January 29, 2008|Comments (7)
We are not ready for spring. Very simply put: this is crunch time. We have seeds to order, potting soil to mix, bird netting to find, row covers to locate, and kitchen windows to clear for a landing. Of course, the prep work for the garden is great fun! A seemingly simple question like, “What sort of tomatoes do we want to plant?” sparks a passionate discussion about the mistakes we made in the garden last year, articles in Grit, Victory Gardens, salsa ingredients, and the joys of yellow tomatoes. By the time we tire of talking, we may not have even made a decision. Ahh… but it is fun to think about. Don’t worry, we’ll figure it out soon and then flood this blog with pictures of seedlings. Until then, here is some money-saving advice on starting seeds that needs no debate:
- Pick varieties of plants/seeds that will actually succeed in your area. Find a sunny spot (or use artificial light) where your new babies will not be disturbed and where the temperature stays between 65 and 70 degrees.
You can start seeds in all sorts of containers (yogurt cups, etc). Simply disinfect them, poke a few little holes in the bottom, and fill them with potting soil.
Make your own potting soil by mixing one part perlite, four parts vermiculite, and four parts peat moss.
While I’m chatting away about excitement… you just haven’t seen excitement until you’ve greeted chickens with a plate of homemade suet. Our Gabor sisters crowd the doorway to the coop (they are still cooped up because we only just got them and we want them to know that the coop is where they bed down at night once we let them free-range). The girls gracefully walk the edge of the nesting boxes like runway models and then dive for the suet. Here’s how I make my suet:
- 1 cup chunky peanut butter (could use smooth)1/4 cup lard or bacon grease
1 cup wild game bird feed or chicken feed
1/4 cup rolled oats
a few tablespoons of corn meal
Mix all the ingredients together, scoop the mixture into a container, and then freeze it until I want to give the birds a treat. I use old store-bought suet containers but you could use muffin tins lined with wax paper. Serve suet to your birds once it is nice and firm.
January 26, 2008|Comments (none)
There were a few requests for more pictures of the chickens and I am more than happy to post a recent picture of our little darling, Menina. Menina, named by Tio Raul, means “little girl” in Portuguese. This is very fitting and is not to be confused with La Niña or “O Menina” by Beck. Here she is:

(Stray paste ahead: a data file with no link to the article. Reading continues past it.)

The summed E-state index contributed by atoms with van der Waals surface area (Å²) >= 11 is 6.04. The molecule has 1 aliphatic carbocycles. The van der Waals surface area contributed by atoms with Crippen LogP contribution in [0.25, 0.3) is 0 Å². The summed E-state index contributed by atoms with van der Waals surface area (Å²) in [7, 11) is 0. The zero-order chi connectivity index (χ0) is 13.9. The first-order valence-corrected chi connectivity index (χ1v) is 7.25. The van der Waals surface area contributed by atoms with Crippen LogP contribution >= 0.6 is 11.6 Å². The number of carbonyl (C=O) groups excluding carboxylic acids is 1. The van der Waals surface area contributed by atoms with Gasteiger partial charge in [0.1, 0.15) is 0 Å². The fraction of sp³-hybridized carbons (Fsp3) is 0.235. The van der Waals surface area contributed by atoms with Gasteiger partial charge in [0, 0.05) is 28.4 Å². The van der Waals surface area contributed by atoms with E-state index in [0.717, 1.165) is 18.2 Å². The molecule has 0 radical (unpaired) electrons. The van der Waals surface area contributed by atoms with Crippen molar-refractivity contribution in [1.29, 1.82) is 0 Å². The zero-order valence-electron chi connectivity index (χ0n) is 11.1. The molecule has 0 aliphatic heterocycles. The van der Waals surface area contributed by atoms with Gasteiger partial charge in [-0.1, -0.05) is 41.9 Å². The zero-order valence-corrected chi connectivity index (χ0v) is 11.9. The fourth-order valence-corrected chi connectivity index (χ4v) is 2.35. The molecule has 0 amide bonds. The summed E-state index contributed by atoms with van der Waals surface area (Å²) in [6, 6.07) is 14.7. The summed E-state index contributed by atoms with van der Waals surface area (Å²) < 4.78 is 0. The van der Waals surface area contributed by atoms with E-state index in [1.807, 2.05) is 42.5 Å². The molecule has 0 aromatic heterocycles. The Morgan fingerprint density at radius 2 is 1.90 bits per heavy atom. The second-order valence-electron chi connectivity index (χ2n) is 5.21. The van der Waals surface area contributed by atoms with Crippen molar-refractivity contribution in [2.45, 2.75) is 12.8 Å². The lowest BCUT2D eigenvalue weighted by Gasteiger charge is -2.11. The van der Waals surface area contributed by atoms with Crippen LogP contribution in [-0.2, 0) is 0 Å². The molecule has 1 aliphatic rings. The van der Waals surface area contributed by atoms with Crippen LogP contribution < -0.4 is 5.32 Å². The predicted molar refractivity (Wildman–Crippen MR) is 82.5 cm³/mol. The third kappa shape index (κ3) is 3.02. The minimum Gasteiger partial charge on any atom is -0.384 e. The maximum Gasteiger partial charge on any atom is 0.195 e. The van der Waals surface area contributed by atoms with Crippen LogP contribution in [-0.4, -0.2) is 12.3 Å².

I just couldn’t help but post a picture from last night’s hockey game which was military appreciation night. The game was GREAT! The Cottonmouths won and enjoyed a full stadium of adoring fans. Everyone wondered why they didn’t have military appreciation all the time — surely they made enough money from concessions to continue it! The Cottonmouths no doubt loved the cheering and could actually hear it. Josh was part of the color guard and reported that the crowd was quite loud from the ice. He felt strongly that the Cottonmouths performed so well because of the support. Pity the refs, who are normally greeted with “boos” from the audience thanks to a series of rotton calls (don’t know where they’re getting these refs from but they have been horrible of late). When the refs skated out before the next period — the entire stadium booed them. Anyway, here is a picture of Josh (in ACUs) waiting to go out on the ice:
These photos were taken by Heather when my camera batteries died (the first is of the color guard that Josh was in and the other is a picture of the hockey players & military guys holding a huge American flag):
Thanks Heather! You’re the best!
January 25, 2008|Comments (none)
Only a few moments before I must rush off to deliver bread to a friend down the road but I couldn’t help but post a few vintage commercials (before there were wardrobe malfunctions). I have apron photos to add but will have to do that later. Have a blessed day! — Am back and have added some photos of my progress. So far, I have one apron made (minus the strings) and four more are cut & pinned. Four of the five have a striped side with a floral pocket and the reverse on the other side. I ended up with more floral fabric than striped so I decided to make one apron with a green side and pocket. Check them out and tell me what you think!
I took the picture before sewing the pockets on or pinning the sides together to be sewn — thus you could see how it begins.